We had a nice valley to make our way down and a decent path to follow for most of the way so we didn’t have to check our phones every few minutes to make sure we were close to the trail. We hiked down a few more miles where we hit the South Fork of the Kings River, the first major river crossing of the PCT. And boy was it flowing strong. We walked around to see if there was a snow bridge anywhere and we found a little one over to a long island that split the river in half. We decided to try it and made our way to the island hoping the other side had another snow bridge. But of course it didn’t. What it did have was a decent size log laying across the river that was about half submerged, but helped to slow the water down. 

We decided our best bet was to slide down the snow bank a few feet to the water and then forge across, using the log as a barrier to hold us up against the current. We stripped down to our underwear and sandals and slid down the bank one at a time into the icy water that went up to my waist. The current was strong but we were able to make it across. I didn’t realize how cold I was until I got out and couldn’t help but start yelling out of pain. We found a spot in the sun to sit and thaw out and put our clothes back on.

We still had one more river crossing in a couple miles so we decided to make it across that before lunch in case it was a strong one too. Rivers and creeks are best to cross early in the day because they swell more throughout the day as more snow starts to melt. Our next river turned out to be much higher in elevation and luckily had a decent snow bridge we could use to cross. 

The slopes going down to the river were basically straight snow banks that were already glaciering off so we couldn’t get water there for fear of the ice breaking and falling in. So we walked a little further til we found a spot that looked a little safer to try and get water from. We successfully got water without more than our feet falling in, although we did hear a nice crack in the snow we were standing on. We found a tiny spot of shade behind some trees in our snow valley and ate lunch and tried to stay out of the sun since we had been in it all day. We relaxed and took our time since we only had a couple more miles to do for the day.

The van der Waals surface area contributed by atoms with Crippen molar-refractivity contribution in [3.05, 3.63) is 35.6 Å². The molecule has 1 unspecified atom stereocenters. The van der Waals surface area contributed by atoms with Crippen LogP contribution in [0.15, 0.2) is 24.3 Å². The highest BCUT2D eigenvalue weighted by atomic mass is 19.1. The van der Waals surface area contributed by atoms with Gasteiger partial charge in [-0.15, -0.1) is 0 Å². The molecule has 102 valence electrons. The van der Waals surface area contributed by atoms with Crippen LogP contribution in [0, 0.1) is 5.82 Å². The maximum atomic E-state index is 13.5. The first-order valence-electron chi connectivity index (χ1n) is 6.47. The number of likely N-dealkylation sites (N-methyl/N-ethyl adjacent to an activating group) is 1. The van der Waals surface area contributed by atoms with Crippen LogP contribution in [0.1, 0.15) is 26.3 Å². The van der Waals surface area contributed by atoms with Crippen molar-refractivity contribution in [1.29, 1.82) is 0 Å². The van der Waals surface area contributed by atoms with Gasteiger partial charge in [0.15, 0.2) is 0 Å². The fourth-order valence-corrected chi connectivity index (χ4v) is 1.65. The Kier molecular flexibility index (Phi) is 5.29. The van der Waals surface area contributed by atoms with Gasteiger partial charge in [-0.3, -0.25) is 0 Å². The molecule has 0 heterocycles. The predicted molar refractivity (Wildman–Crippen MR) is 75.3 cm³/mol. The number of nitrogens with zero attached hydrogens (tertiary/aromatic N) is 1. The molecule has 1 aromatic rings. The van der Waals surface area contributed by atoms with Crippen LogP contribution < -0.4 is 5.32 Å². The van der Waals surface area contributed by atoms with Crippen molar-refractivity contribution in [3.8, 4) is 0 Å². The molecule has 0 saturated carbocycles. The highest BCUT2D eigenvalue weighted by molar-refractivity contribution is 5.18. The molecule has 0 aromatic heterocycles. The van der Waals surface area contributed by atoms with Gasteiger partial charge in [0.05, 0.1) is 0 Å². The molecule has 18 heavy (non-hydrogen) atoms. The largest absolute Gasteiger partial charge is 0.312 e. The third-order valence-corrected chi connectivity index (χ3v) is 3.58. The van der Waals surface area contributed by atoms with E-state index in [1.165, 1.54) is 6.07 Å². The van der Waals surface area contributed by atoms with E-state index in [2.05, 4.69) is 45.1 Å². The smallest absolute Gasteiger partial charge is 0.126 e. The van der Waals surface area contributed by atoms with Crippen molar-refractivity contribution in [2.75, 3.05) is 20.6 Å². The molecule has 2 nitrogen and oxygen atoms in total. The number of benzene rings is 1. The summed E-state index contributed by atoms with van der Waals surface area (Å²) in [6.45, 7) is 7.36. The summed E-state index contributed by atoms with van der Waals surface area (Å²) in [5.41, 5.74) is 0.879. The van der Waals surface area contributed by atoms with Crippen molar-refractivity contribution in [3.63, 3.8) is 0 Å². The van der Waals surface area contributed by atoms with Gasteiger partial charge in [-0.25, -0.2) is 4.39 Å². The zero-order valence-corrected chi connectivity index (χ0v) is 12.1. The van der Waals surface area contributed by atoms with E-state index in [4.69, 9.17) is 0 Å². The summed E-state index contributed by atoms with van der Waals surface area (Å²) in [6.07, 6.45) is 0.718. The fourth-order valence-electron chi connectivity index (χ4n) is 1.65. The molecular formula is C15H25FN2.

We filled up with extra water after lunch not knowing if we would find any of the streams up ahead uncovered before our campsite. The snow was extra slushy by this point and our packs were loaded with water so the hike was not easy. Before we reached where we were planning to sleep we found a little rock outcroping that we decided we could sleep on instead of the snow. It wasn’t ideal but it was better than snow so we decided to drop our packs and go check out the campsite which was supposed to be close by and see if it was any better. Well somehow we had got farther off the trail than we thought so our little walk turned into about a two-mile roundabout. The campsite wasn’t great but we did find a perfect little spot up on some rocks that we decided we could clear enough rocks out of to make it work. And it was right at the base of the next pass we are sumitting in the morning. So back we went for our packs and then back up the hill to our new tentsite. I guess that’s what we get for thinking today was going to be a short day.